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Knee Microfracture Surgery Last Hope for Some NBA Players

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Knee Microfracture Surgery and NBA Players

Knee Microfracture Surgery Last Hope for Some NBA Players

July 16, 2007
By: Jean Johnson for Knee1 One look at the Portland Trail Blazers’ bench is all it takes to appreciate the degree to which professional basketball players truly punish their knees. Up and down the court they go, at breakneck speeds with torque on the knee joints during lay-ups that can make an aware audience wince. Never mind that the players make it look easy. When playing hoops gets raised to the level of the National Basketball Association, men are putting their bodies on the line in a serious way. Indeed, the Trail Blazers even have their name and logo on the big plastic bags full of ice that get strapped onto players’ knees during practices.
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For every day athletes and those involved in fitness programs, the key is remembering that the knee joints are relatively fragile mechanisms. Tips on caring for your knees, adapted from the American Running Association:
  • Protect knees with a sound training program.
  • Strengthen leg muscles to reduce load on the knees.
  • Stretch to reduce load on the tendons.
  • Avoid increasing the intensity of a workout more than 10 percent in a week.
  • Follow hard days or weeks with easy ones.
  • Regular competition is fine, but take it easy sometimes.
  • Train to maximum peak performance only once in each year.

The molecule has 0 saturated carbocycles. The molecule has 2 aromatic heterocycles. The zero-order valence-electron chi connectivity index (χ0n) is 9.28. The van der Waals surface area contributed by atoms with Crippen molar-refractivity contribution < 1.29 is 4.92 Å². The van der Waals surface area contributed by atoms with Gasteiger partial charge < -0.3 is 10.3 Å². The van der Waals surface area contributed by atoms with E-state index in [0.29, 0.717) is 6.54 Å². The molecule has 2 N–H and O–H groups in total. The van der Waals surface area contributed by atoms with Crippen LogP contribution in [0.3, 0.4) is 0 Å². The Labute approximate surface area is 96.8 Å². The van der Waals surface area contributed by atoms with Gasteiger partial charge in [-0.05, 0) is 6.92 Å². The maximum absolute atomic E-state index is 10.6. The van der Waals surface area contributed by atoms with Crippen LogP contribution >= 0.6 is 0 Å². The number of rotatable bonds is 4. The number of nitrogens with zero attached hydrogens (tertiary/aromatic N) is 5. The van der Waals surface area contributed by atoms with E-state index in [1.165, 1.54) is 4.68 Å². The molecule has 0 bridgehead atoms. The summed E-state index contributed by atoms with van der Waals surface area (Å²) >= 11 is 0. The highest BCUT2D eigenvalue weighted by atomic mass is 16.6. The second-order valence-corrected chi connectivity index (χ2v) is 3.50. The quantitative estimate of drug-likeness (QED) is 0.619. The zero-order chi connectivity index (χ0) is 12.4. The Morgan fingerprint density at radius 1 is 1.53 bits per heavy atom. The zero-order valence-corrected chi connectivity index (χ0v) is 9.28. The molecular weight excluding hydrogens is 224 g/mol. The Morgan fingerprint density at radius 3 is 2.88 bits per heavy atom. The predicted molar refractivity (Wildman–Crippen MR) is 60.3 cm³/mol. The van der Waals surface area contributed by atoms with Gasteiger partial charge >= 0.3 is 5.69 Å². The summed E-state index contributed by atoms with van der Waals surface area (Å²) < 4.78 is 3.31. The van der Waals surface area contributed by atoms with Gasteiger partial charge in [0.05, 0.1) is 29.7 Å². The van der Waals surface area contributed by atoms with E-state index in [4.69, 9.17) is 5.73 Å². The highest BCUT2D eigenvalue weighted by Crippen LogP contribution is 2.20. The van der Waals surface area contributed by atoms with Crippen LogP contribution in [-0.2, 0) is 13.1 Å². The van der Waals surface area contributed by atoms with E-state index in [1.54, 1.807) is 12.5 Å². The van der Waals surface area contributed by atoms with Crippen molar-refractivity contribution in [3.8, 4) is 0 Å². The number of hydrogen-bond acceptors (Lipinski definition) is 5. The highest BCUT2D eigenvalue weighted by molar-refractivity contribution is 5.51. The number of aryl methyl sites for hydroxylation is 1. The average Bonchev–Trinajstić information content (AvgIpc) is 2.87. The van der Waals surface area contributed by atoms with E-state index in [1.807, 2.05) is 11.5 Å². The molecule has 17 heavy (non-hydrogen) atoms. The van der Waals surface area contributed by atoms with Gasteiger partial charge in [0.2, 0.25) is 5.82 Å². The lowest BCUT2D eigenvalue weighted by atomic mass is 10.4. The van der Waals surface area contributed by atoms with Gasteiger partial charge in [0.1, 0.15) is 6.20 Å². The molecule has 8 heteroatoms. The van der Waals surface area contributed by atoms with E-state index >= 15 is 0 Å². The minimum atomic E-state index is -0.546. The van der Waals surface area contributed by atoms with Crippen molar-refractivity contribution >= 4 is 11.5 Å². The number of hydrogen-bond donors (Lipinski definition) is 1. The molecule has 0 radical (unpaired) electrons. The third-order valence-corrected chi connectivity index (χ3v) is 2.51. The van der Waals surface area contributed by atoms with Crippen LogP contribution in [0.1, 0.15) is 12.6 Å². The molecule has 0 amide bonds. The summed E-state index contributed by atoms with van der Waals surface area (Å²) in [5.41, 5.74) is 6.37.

• For those whose knee joint problems have reached a critical level, there is what’s known as microfracture surgery. The procedure is true to its name. First, surgeons scrape what’s left of the injured cartilage that once cushioned the facets of the knee joint. Then, using a tiny awl-like instrument, they fracture – or make tiny holes a few millimeters apart on the surface of – the exposed cartilage and bone. Microfracturing will then hopefully induce a healing response by the body. The theory is that healthy stem cells along with a fresh blood supply will converge, allowing the body to grow a new pad that while not exactly like the original cartilage, can cushion the joint sufficiently. In time, if all goes well with the microfracture surgery and the extensive rehabilitation program it requires, the pain associated with knee damage subsides, and normal function returns. That’s what happened in Jason Kidd’s case. The 210 pound player’s knees took such a punishing throughout his illustrious career that two years ago when he was in his early thirties, he had the surgery. These days, of course, he’s back in the game and a leading player for the New Jersey Nets. Knee cartilage “is only a few millimeters thick,” orthopedic surgeon and expert on sports injuries of the knees at Oregon Health & Sciences University (OHSU), Dennis Crawford, MD told the Oregonian, “Yet, for a 200-pound basketball player, it’s catching him every time he lands from a layup.” Portland Trail Blazer Darius Miles clearly hopes his experience will mirror Kidd’s. Miles, who is just 25 and earns $7.75 million per year, had microfracture surgery in November 2006 and will spend the season recuperating on the sidelines. Miles tried less traumatic surgery on his knee cartilage last year, but failed to recover sufficiently to get his game back. Thus, to avoid going the route of a partial or total knee replacement that would sideline him permanently, he opted for the microfracture procedure. Physical therapy associated with the surgery is nothing short of a major commitment. Immediately after the procedure patients are connected to a continuous passive motion (CPM) machine that keeps the joint in motion, gently flexing and extending the leg for between six and eight hours daily, sometimes while the patient is sleeping. The CPM not only helps promote healing, but it also attempts to restore full range of motion to the joint that will let players get back in the game. “This is a way to help alleviate the pain of playing,” OHSU’s Crawford added in his comments to the Oregonian, “And how much it’s alleviated and how well you can play is hard to measure. That might be okay to get you back to playing when you’re 22 or 24. But what happens when you’re 28 or 38 or 48 is not well known.”

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